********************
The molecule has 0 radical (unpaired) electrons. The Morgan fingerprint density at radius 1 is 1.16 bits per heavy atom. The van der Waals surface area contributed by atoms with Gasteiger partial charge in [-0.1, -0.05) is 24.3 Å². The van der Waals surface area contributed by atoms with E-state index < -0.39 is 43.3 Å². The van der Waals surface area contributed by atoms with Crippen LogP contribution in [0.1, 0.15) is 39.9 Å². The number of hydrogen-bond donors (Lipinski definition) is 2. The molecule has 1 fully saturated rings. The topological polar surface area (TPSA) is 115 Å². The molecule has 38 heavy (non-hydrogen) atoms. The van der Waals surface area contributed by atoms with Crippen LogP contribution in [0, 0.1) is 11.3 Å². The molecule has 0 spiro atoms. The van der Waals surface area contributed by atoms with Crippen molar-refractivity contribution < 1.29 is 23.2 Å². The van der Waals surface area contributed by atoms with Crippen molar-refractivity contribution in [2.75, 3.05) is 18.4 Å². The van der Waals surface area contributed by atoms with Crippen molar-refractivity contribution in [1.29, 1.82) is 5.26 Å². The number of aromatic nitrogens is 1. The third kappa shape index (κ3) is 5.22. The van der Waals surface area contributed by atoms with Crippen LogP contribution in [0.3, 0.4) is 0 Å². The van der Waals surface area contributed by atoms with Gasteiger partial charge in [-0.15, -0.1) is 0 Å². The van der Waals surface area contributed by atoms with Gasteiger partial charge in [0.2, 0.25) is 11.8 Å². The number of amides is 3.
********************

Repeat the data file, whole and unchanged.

The molecule has 0 radical (unpaired) electrons. The Morgan fingerprint density at radius 1 is 1.16 bits per heavy atom. The van der Waals surface area contributed by atoms with Gasteiger partial charge in [-0.1, -0.05) is 24.3 Å². The van der Waals surface area contributed by atoms with E-state index < -0.39 is 43.3 Å². The van der Waals surface area contributed by atoms with Crippen LogP contribution in [0.1, 0.15) is 39.9 Å². The number of hydrogen-bond donors (Lipinski definition) is 2. The molecule has 1 fully saturated rings. The topological polar surface area (TPSA) is 115 Å². The molecule has 38 heavy (non-hydrogen) atoms. The van der Waals surface area contributed by atoms with Crippen LogP contribution in [0, 0.1) is 11.3 Å². The molecule has 0 spiro atoms. The van der Waals surface area contributed by atoms with Crippen molar-refractivity contribution < 1.29 is 23.2 Å². The van der Waals surface area contributed by atoms with Crippen molar-refractivity contribution in [2.75, 3.05) is 18.4 Å². The van der Waals surface area contributed by atoms with Crippen molar-refractivity contribution in [1.29, 1.82) is 5.26 Å². The number of aromatic nitrogens is 1. The third kappa shape index (κ3) is 5.22. The van der Waals surface area contributed by atoms with Crippen LogP contribution in [0.3, 0.4) is 0 Å². The van der Waals surface area contributed by atoms with Gasteiger partial charge in [-0.15, -0.1) is 0 Å². The van der Waals surface area contributed by atoms with Gasteiger partial charge in [0.2, 0.25) is 11.8 Å². The number of amides is 3.